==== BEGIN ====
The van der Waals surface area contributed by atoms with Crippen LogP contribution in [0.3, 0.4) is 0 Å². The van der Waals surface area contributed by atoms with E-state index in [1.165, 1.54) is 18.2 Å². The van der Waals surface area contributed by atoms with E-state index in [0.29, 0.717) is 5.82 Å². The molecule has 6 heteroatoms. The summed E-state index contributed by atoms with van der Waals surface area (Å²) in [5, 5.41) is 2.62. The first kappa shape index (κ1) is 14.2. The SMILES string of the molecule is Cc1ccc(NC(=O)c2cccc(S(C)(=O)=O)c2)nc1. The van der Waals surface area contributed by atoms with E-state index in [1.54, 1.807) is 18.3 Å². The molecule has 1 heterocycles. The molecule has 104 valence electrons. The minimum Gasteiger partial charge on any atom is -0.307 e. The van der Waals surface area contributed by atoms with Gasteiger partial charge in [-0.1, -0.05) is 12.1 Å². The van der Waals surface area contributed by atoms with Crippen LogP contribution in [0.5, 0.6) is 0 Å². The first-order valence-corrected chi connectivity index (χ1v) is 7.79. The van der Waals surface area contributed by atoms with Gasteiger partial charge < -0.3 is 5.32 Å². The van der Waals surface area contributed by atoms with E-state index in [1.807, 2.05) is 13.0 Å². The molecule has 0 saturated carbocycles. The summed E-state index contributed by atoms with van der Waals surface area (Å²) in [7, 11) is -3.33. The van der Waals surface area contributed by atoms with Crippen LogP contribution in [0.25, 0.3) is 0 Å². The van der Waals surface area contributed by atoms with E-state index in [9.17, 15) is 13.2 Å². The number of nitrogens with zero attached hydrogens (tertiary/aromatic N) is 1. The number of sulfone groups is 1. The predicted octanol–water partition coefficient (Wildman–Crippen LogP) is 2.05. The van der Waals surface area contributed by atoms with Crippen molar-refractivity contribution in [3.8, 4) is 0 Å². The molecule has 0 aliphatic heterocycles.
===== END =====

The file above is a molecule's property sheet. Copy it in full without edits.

The van der Waals surface area contributed by atoms with Crippen LogP contribution in [0.3, 0.4) is 0 Å². The van der Waals surface area contributed by atoms with E-state index in [1.165, 1.54) is 18.2 Å². The van der Waals surface area contributed by atoms with E-state index in [0.29, 0.717) is 5.82 Å². The molecule has 6 heteroatoms. The summed E-state index contributed by atoms with van der Waals surface area (Å²) in [5, 5.41) is 2.62. The first kappa shape index (κ1) is 14.2. The SMILES string of the molecule is Cc1ccc(NC(=O)c2cccc(S(C)(=O)=O)c2)nc1. The van der Waals surface area contributed by atoms with E-state index in [1.54, 1.807) is 18.3 Å². The molecule has 1 heterocycles. The molecule has 104 valence electrons. The minimum Gasteiger partial charge on any atom is -0.307 e. The van der Waals surface area contributed by atoms with Gasteiger partial charge in [-0.1, -0.05) is 12.1 Å². The van der Waals surface area contributed by atoms with Crippen LogP contribution in [0.5, 0.6) is 0 Å². The first-order valence-corrected chi connectivity index (χ1v) is 7.79. The van der Waals surface area contributed by atoms with Gasteiger partial charge < -0.3 is 5.32 Å². The van der Waals surface area contributed by atoms with E-state index in [1.807, 2.05) is 13.0 Å². The molecule has 0 saturated carbocycles. The summed E-state index contributed by atoms with van der Waals surface area (Å²) in [7, 11) is -3.33. The van der Waals surface area contributed by atoms with Crippen LogP contribution in [0.25, 0.3) is 0 Å². The van der Waals surface area contributed by atoms with E-state index in [9.17, 15) is 13.2 Å². The number of nitrogens with zero attached hydrogens (tertiary/aromatic N) is 1. The number of sulfone groups is 1. The predicted octanol–water partition coefficient (Wildman–Crippen LogP) is 2.05. The van der Waals surface area contributed by atoms with Crippen molar-refractivity contribution in [3.8, 4) is 0 Å². The molecule has 0 aliphatic heterocycles.